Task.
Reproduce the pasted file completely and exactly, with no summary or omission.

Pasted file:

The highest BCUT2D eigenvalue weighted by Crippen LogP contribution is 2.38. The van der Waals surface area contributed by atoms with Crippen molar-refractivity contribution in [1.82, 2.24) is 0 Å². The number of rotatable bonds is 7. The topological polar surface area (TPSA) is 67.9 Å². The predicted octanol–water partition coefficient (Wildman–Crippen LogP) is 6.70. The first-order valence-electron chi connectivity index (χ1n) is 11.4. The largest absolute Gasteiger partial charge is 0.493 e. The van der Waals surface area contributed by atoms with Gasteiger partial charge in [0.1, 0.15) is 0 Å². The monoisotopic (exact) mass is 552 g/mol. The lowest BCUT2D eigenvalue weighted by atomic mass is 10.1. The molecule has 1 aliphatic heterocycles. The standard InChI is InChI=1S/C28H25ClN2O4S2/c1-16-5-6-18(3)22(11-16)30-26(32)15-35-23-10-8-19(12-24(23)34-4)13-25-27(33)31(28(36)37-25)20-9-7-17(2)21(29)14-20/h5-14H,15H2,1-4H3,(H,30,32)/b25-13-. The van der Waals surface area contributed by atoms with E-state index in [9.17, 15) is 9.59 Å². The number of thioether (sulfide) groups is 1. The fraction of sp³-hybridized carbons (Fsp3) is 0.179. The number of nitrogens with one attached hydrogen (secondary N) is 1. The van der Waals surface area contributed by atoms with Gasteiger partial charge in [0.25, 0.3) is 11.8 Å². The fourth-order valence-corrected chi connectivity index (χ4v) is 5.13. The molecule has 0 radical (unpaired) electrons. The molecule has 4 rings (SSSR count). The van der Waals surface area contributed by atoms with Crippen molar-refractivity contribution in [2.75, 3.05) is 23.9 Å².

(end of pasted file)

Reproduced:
The highest BCUT2D eigenvalue weighted by Crippen LogP contribution is 2.38. The van der Waals surface area contributed by atoms with Crippen molar-refractivity contribution in [1.82, 2.24) is 0 Å². The number of rotatable bonds is 7. The topological polar surface area (TPSA) is 67.9 Å². The predicted octanol–water partition coefficient (Wildman–Crippen LogP) is 6.70. The first-order valence-electron chi connectivity index (χ1n) is 11.4. The largest absolute Gasteiger partial charge is 0.493 e. The van der Waals surface area contributed by atoms with Gasteiger partial charge in [0.1, 0.15) is 0 Å². The monoisotopic (exact) mass is 552 g/mol. The lowest BCUT2D eigenvalue weighted by atomic mass is 10.1. The molecule has 1 aliphatic heterocycles. The standard InChI is InChI=1S/C28H25ClN2O4S2/c1-16-5-6-18(3)22(11-16)30-26(32)15-35-23-10-8-19(12-24(23)34-4)13-25-27(33)31(28(36)37-25)20-9-7-17(2)21(29)14-20/h5-14H,15H2,1-4H3,(H,30,32)/b25-13-. The van der Waals surface area contributed by atoms with E-state index in [9.17, 15) is 9.59 Å². The number of thioether (sulfide) groups is 1. The fraction of sp³-hybridized carbons (Fsp3) is 0.179. The number of nitrogens with one attached hydrogen (secondary N) is 1. The van der Waals surface area contributed by atoms with Gasteiger partial charge in [0.25, 0.3) is 11.8 Å². The fourth-order valence-corrected chi connectivity index (χ4v) is 5.13. The molecule has 0 radical (unpaired) electrons. The molecule has 4 rings (SSSR count). The van der Waals surface area contributed by atoms with Crippen molar-refractivity contribution in [2.75, 3.05) is 23.9 Å².